Rick Strahl's Web Log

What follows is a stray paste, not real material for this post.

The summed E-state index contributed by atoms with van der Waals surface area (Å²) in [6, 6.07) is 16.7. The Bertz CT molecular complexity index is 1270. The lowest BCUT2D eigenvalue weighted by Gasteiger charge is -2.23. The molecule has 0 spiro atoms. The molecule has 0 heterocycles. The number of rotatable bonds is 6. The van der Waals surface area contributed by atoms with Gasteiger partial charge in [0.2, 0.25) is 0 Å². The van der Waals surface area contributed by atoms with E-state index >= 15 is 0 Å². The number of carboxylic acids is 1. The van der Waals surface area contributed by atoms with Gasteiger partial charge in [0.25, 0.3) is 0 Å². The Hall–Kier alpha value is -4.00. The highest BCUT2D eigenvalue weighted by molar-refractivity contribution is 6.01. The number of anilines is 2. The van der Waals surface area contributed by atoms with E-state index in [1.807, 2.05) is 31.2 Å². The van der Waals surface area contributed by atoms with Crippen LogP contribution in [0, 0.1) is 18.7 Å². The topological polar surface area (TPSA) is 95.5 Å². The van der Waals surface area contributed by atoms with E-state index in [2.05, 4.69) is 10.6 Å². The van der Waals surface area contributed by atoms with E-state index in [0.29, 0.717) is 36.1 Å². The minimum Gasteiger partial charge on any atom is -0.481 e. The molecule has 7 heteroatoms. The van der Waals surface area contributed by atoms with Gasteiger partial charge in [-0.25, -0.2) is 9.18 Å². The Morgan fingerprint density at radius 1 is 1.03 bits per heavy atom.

Uri.AbsoluteUri and UrlEncoding of Local File Urls I have a love/hate relationship with the System.Uri class. It's great when it works as you expect, but I've had a few of battles related to Url encoding and decoding and in this post I'll point out one oddity that bit me today. Url Combining I frequently use the Uri class to build Urls, both for Web Urls as well as for local Urls. Specifically I commonly use it to normalize relative URLs into absolute Urls or vice versa. One very nice thing about the URI class is that it also works with file paths so it can be quite useful into combining paths and encoding/decoding the URL formatting which is quite useful if you're embedding local file links into things like Markdown documents (imagine that!). Local file:/// Urls This particular issue affects file:/// urls and it concerns different behavior for Url Encoding depending on how a file URL is initialized in the Uri class. My specific scenario in code is that in Markdown Monster I have an output generation class that dumps a generated HTML document as a self contained file to disk by pulling in all related resources and embedding them directly into one large document. To do this a document relative path is required, which in this case I build up using the URI class. I use Uri because the relative path may be relative to an online https:// resource or a local file. If the path is relative it's assumed to be relative to the current document, and I use the URI class to combine the base path with the relative path. Seems straight forward enough: // assign base path initially from a filename var basePath = Path.GetDirectoryName(doc.Filename); this.BaseUri = new Uri(basePath); ... // then figure out relative path to retrieve resources else // Relative Path { var uri = new Uri(BaseUri, url); var url = uri.AbsoluteUri; // here things go awry! if (url.StartsWith("http")) { var http = new WebClient(); imageData = http.DownloadData(uri.AbsoluteUri); } else imageData = File.ReadAllBytes(uri.LocalPath); } Unfortunately, this code runs into a serious problem with the Url Encoding: Specifically when combining the URLs, the second URL is added as a literal string and not considered as encoded. The result is that the %20 space encoding is encoded as %2520 - basically encoding the % and writing out the 20 after that. IOW, the input is treated as a raw unencoded string. Uri Constructor: Scheme Matters After a bit of experimenting it turns out that the problem is how the Uri instance is initialized from a string. Specifically, the protocol - or lack thereof - determines how the Uri is treated for file:/// urls. In the example code above I essentially assigned the Uri like this: var baseUri = new Uri("c:\\temp\\"); which demonstrates the problem by doing: var part1 = new Uri("C:\\temp\\"); // double encodes when combining parts var part2 = "assets/Image%20File.jpg"; var uri = new Uri(part1, part2); uri.Dump(); // shows correctly as it shows original url url = uri.AbsoluteUri; // Wrong: file:///c:/temp/Image%2520File.jpg url.Dump(); It turns out that this can be fixed by explicitly providing the local file scheme as part of the base Uri assignment. So changing the baseUri to: var baseUri = new Uri("file:///" + "c:\\temp\\"); now correctly returns the url = uri.AbsoluteUri; // Right: `file:///c:/temp/Image%20File.jpg` url.Dump(); uri.LocalPath.Dump(); // Right: c:\temp\Image File.jpg Now I'm not sure why this is but presumably assigning the base Uri without an explicit scheme doesn't correctly brand the Uri as an escaped url, whereas using the scheme prefix does. Looking at the content of the Uri instance's properties I don't see any difference between the two other than the level of escaping which is odd. Fixing the Problem So then to fix my problem in code I can now do: // assign base path initially from a filename var basePath = Path.GetDirectoryName(doc.Filename); this.BaseUri = new Uri($"file:///{basePath}"); var uri = new Uri(BaseUri, partialUrlPath); and the code now correctly escapes and unescapes in a predictable manner. Note that basePath is a standard Windows OS path with backwards slashes but because the file:/// protocol is specified the Uri constructor properly fixes up the Uri so it works. I can then simply use uri.LocalPath to retrieve the full, unescaped filename: imageData = File.ReadAllBytes(uri.LocalPath); If you want to play around and see the behavior differences between the two assignment modes I've put my simple LINQPad tests in a .NET Fiddle. Relevant Uri Path Properties For reference, here's a summary of some of the path relative Uri properties and whether they are encoded or not: Uri Member UrlEncoded Functionality AbsoluteUri Yes Fully qualified escaped URL AbsolutePath Yes File: Escaped file path with / path separators Web: Escaped site relative path LocalPath No For file URLs: Unescaped local file path with file:/// prefix stripped.For Web URLs: Unescaped site relative path. .ToString() No Fully qualified URL with all UrlEncoding removed. Summary This isn't the first time I've tangoed with the Uri class in regards to url encoding and url formatting. The way Urls are assigned and how UrlEncoding works is not always obvious, and in this case it outright caused my application to break because of an untested scenario (spaces in Urls specificially). I still don't understand why the behavior of the non-file scheme'd url doesn't work the same, since the Uri class properly identifies the Url as a file Url in both cases. But alas - it works as it does and by making sure to explicitly prefix the file:/// scheme the behavior becomes as expected. Resources .NET Fiddle Demonstration this post created and published with Markdown Monster © Rick Strahl, West Wind Technologies, 2005-2019Posted in .NET   Aug 20